Regardless of what your company sells, where you sell it, or your total store count, you as a loss prevention or asset protection professional must win. Life safety, frightened customers and team members, dangerously low margins, and liability are some of your business’s risks. Violence, theft, fraud, and even poor process design and execution are killing retailers across the globe.
You’re the Resident Expert
Your retail organization needs you to be the resident retail security and loss control expert. You are expected to know how your total retail enterprise operates and, most importantly, how it’s actually operating in various changing environments across the nation and globe.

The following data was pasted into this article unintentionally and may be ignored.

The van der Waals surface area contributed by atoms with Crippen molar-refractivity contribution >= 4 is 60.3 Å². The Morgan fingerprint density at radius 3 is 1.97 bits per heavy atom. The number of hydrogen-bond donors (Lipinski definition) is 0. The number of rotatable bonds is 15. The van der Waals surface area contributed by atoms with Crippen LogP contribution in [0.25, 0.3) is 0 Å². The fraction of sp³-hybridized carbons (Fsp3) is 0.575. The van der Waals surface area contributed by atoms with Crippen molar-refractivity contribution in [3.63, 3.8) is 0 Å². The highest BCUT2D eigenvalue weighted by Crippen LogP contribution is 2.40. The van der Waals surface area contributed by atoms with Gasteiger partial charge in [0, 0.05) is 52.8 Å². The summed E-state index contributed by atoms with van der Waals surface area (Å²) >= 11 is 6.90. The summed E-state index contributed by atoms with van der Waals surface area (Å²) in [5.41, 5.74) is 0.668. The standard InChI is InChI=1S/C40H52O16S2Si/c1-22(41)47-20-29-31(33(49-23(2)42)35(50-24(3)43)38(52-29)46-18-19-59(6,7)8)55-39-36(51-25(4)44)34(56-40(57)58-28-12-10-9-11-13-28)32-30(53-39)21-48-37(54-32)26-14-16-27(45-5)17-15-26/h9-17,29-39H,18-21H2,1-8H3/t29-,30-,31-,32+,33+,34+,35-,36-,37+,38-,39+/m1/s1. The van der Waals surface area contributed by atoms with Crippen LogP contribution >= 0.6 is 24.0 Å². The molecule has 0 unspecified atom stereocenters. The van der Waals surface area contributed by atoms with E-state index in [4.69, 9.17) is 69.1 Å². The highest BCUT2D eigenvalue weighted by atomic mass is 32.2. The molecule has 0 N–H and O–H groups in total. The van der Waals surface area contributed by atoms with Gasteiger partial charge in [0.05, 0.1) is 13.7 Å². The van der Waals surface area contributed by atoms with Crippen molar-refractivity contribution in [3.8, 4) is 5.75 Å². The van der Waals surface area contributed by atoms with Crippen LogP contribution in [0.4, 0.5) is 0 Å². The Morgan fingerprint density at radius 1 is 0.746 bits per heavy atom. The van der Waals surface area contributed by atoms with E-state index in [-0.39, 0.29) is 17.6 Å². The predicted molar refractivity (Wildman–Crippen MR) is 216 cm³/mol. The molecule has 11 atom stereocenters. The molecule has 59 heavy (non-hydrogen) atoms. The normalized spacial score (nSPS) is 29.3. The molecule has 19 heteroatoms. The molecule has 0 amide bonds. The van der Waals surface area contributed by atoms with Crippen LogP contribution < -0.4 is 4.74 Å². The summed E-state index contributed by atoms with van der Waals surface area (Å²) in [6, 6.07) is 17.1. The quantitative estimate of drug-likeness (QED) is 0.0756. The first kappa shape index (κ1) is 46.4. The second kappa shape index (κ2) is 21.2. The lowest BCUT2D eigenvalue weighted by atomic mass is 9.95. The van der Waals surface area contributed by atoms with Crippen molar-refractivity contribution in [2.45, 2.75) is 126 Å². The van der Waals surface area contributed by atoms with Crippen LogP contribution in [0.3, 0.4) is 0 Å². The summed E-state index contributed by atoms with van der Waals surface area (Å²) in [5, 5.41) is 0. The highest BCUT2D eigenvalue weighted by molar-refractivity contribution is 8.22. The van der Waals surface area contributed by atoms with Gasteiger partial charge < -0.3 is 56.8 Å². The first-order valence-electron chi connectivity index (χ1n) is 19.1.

You’re looking for weak and leak points, crime and loss patterns, bad process design, challenging market areas, and ineffective, disgruntled, or dishonest employees. You’re the one who is expected to best understand the factors behind crime and loss and how to cost-effectively control those dynamics.
And it is in this critical and complex context that you assess your LP program and performance wins and gaps. This is your first step. You’re looking to cost-effectively support corporate goals and operations. You’re trying to protect people, your brand, and company assets. You’re working to make it all happen, which means you have got to win.
To win, you need an operating model or strategy. It needs to be carefully designed, but simple in concept and operation. Its impact should be quantifiable and readily explained above and below you—by you and your team. And it should be designed to work.